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C++ Tutorial - Lesson 20: Copy Constructors

Copy Constructors, continued

by John Kopp

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Now suppose that "John" is promoted.

int main()
{
    Employee programmer("John",22);
    cout << programmer.getName() << endl;

    //Lots of code ....

    Employee manager(&programmer);
        //Creates a new Employee "manager",
        //which is an exact copy of the
        //Employee "programmer".

    return 0;
}

The above program contains a serious bug and will die with an exception when run. The problem is that the default member-wise copy constructor is being used to create the "manager" object. This provides correct behavior for members held by value, such as _id. We want the ID number copied from "programmer" to "manager". But the member-wise copy copies the address stored in the pointer _name in "programmer" to the pointer _name in "manager". We now have two pointers both containing the same address, that is, both referring to the same block of memory in the free store. Suppose that a new individual is hired as "programmer". When the name is updated, it will not only change the name of the programmer, but also the manager! Remember, there is only a single block in the free store and both objects hold pointers to it. This is surely not what we want. Additionally, when the first of these objects goes out of scope its destructor will be called. The block of memory in the free store will be released. When the second object tries to reference this memory, bad things happen. For instance, when I run the above program, programmer's destructor gets called first. It works fine and frees the block in memory. When manager's destructor is called, an exception is thrown when the delete is attempted because that block of memory has already been released.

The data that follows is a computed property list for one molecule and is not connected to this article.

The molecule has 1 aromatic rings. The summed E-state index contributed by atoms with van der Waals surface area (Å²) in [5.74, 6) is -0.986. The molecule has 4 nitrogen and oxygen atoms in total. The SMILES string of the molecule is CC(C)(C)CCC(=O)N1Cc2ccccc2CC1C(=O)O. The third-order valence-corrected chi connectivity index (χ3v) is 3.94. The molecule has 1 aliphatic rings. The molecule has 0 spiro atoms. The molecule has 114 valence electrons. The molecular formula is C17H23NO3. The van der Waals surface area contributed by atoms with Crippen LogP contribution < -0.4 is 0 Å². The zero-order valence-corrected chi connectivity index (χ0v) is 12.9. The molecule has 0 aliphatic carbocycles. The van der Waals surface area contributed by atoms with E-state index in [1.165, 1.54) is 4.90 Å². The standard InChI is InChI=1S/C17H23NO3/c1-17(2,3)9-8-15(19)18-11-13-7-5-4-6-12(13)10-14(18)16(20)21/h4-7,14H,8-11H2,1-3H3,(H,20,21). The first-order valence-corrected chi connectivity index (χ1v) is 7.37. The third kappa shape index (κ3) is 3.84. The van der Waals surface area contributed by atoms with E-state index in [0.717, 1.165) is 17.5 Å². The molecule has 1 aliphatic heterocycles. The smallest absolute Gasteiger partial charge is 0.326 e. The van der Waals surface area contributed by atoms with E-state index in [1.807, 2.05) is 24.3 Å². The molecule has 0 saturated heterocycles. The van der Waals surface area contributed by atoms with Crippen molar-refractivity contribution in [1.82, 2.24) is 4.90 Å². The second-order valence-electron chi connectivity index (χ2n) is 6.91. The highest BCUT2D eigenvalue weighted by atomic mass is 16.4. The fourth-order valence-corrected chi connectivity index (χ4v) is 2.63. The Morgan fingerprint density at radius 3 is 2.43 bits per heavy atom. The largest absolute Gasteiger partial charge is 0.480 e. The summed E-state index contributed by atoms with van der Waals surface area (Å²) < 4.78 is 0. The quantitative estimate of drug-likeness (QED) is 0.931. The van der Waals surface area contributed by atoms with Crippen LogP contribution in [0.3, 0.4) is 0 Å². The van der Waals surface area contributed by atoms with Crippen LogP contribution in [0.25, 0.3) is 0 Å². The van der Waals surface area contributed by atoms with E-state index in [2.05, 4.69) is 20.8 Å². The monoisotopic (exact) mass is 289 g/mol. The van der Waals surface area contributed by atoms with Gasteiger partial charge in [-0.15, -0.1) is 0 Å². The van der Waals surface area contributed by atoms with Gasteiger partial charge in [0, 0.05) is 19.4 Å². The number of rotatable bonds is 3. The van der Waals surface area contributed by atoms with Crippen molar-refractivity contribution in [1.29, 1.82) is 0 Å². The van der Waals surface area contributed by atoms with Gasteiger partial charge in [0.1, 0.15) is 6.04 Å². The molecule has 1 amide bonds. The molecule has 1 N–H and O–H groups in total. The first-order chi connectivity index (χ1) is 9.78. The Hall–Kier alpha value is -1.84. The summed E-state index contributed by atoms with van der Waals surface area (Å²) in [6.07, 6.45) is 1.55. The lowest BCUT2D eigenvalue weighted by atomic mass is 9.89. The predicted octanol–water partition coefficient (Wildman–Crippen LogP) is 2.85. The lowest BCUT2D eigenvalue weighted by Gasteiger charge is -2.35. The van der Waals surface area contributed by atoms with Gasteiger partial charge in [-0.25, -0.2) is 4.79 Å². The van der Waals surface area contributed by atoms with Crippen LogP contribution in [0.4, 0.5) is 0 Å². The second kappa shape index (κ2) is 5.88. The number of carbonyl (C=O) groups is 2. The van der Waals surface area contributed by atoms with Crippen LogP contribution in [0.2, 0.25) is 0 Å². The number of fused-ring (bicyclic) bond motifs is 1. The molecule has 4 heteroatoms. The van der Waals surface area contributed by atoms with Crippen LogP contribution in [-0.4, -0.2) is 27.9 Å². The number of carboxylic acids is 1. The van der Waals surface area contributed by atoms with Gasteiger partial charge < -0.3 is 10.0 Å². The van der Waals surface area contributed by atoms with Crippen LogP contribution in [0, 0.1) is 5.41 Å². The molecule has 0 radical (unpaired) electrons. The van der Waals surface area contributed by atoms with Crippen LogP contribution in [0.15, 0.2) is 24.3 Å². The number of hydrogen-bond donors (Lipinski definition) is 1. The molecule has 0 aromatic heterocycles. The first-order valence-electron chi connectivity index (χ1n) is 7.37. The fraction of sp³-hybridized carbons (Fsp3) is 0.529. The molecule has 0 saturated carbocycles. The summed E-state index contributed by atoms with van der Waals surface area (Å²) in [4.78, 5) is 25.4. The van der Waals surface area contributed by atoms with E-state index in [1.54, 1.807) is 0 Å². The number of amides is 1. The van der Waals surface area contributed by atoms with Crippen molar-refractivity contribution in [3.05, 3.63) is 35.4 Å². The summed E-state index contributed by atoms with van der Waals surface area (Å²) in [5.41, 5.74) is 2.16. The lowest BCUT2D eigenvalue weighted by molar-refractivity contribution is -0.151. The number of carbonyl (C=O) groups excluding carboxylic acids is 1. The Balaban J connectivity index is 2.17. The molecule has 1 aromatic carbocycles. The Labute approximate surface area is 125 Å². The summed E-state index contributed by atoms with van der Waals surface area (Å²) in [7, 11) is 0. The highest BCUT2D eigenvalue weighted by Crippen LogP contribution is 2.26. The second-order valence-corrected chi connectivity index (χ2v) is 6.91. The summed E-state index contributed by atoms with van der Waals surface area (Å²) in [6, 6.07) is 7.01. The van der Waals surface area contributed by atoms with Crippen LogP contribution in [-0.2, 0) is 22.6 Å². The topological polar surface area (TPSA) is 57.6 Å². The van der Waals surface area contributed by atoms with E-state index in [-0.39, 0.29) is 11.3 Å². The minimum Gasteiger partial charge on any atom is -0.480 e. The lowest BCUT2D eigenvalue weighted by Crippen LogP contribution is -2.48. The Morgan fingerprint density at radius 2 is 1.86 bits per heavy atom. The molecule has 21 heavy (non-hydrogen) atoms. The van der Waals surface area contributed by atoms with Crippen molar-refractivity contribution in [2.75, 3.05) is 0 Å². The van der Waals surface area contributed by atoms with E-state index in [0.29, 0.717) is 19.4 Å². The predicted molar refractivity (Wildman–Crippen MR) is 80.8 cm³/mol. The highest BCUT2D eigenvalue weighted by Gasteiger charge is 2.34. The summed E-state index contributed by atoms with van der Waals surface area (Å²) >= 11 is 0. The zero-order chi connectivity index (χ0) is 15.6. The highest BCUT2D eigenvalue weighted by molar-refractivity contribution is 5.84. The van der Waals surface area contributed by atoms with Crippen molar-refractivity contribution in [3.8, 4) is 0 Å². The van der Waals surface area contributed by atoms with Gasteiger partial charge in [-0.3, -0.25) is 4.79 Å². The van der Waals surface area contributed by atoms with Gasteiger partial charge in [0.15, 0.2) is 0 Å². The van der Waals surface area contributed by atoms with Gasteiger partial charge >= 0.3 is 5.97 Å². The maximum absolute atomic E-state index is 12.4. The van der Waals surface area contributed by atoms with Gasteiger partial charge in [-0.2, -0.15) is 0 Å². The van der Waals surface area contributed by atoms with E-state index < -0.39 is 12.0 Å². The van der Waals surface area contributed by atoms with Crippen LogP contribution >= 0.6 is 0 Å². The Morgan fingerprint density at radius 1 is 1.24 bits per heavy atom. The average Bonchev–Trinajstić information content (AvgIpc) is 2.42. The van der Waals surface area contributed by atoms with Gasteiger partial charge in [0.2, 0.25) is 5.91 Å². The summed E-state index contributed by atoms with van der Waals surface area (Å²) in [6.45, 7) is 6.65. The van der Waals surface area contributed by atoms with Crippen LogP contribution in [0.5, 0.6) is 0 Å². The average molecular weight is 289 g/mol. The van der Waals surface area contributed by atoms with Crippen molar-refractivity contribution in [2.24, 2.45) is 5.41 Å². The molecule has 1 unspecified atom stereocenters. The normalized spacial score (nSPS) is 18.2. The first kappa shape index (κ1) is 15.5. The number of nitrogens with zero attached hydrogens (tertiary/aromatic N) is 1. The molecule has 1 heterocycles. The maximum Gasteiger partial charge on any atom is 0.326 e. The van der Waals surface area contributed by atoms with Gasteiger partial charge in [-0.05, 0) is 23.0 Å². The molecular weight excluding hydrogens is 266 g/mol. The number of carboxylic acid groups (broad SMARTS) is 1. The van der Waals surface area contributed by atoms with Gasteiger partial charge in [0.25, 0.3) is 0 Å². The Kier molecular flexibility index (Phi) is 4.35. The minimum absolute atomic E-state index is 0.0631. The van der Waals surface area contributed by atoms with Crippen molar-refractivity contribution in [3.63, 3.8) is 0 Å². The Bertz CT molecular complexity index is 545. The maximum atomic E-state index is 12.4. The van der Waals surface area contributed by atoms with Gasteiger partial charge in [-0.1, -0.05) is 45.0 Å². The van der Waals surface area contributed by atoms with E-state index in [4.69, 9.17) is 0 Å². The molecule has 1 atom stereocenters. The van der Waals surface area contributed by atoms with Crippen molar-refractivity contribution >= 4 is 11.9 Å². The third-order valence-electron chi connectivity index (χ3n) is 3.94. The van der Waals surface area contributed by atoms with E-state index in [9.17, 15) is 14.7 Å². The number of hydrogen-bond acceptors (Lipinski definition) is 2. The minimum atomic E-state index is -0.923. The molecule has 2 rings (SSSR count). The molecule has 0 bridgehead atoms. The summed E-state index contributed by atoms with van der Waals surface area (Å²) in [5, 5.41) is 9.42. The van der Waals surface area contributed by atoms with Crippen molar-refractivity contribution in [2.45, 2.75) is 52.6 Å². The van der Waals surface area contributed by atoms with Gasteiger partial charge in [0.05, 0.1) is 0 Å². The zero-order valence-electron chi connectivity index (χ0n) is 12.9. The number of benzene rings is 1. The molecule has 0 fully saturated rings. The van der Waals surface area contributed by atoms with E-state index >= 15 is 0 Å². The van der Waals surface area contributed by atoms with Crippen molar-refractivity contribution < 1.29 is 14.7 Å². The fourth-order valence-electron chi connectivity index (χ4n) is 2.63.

The solution to this problem is to define our own copy constructor. When a new object is created using this constructor, we need to be sure to allocate a new block of memory in the free store and to copy the name itself rather than the pointer to name. By convention, the object passed into copy constructors is called "rhs", for right hand side. Here is the Employee class with a copy constructor defined.

class Employee {
public:
    Employee(char *name, int id);
    Employee(Employee &rhs);
    ~Employee();
    char *getName(){return _name;}
    int getId() {return _id;}
    //Other Accessor methods
private:
    int _id;
    char *_name;
};

Employee::Employee(char *name, int id)
{
    _id = id;

    _name = new char[strlen(name) + 1];
            //Allocates an character array object
    strcpy(_name, name);
}

Employee::~Employee() {
    delete[] _name;
}

Employee::Employee(Employee &rhs)
{
    _id = rhs.getId();
    _name = new char[strlen(rhs.getName()) + 1];
    strcpy(_name,rhs._name);
}

As a concluding note, the reference passed into the copy constructor should be declared const. We'll see more on this in a later lesson.

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